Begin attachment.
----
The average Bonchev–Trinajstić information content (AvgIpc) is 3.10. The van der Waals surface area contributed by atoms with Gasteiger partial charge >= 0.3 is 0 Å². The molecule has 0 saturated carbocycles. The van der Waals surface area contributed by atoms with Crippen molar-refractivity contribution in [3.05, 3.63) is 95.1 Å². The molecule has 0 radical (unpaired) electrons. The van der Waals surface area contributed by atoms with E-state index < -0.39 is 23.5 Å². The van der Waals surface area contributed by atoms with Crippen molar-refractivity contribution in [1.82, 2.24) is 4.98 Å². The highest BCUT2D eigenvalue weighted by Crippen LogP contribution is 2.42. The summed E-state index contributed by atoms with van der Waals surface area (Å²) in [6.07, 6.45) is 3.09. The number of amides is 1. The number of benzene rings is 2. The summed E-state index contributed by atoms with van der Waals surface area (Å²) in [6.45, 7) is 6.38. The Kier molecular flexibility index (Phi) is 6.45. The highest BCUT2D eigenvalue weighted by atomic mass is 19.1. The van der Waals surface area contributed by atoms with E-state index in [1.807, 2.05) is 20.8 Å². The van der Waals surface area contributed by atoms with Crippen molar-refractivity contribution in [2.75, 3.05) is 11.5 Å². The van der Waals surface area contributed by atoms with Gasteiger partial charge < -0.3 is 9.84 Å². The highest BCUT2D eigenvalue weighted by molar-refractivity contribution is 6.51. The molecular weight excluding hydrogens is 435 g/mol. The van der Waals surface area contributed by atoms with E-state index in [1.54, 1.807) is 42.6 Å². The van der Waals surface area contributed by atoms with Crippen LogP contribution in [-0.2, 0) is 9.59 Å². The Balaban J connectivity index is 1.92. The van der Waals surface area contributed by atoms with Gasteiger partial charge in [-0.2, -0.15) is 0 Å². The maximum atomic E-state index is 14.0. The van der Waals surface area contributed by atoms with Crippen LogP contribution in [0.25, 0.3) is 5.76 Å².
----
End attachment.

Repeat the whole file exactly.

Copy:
The average Bonchev–Trinajstić information content (AvgIpc) is 3.10. The van der Waals surface area contributed by atoms with Gasteiger partial charge >= 0.3 is 0 Å². The molecule has 0 saturated carbocycles. The van der Waals surface area contributed by atoms with Crippen molar-refractivity contribution in [3.05, 3.63) is 95.1 Å². The molecule has 0 radical (unpaired) electrons. The van der Waals surface area contributed by atoms with E-state index < -0.39 is 23.5 Å². The van der Waals surface area contributed by atoms with Crippen molar-refractivity contribution in [1.82, 2.24) is 4.98 Å². The highest BCUT2D eigenvalue weighted by Crippen LogP contribution is 2.42. The summed E-state index contributed by atoms with van der Waals surface area (Å²) in [6.07, 6.45) is 3.09. The number of amides is 1. The number of benzene rings is 2. The summed E-state index contributed by atoms with van der Waals surface area (Å²) in [6.45, 7) is 6.38. The Kier molecular flexibility index (Phi) is 6.45. The highest BCUT2D eigenvalue weighted by atomic mass is 19.1. The van der Waals surface area contributed by atoms with E-state index in [1.807, 2.05) is 20.8 Å². The van der Waals surface area contributed by atoms with Crippen molar-refractivity contribution in [2.75, 3.05) is 11.5 Å². The van der Waals surface area contributed by atoms with Gasteiger partial charge < -0.3 is 9.84 Å². The highest BCUT2D eigenvalue weighted by molar-refractivity contribution is 6.51. The molecular weight excluding hydrogens is 435 g/mol. The van der Waals surface area contributed by atoms with E-state index in [1.54, 1.807) is 42.6 Å². The van der Waals surface area contributed by atoms with Crippen LogP contribution in [-0.2, 0) is 9.59 Å². The Balaban J connectivity index is 1.92. The van der Waals surface area contributed by atoms with Gasteiger partial charge in [-0.2, -0.15) is 0 Å². The maximum atomic E-state index is 14.0. The van der Waals surface area contributed by atoms with Crippen LogP contribution in [0.25, 0.3) is 5.76 Å².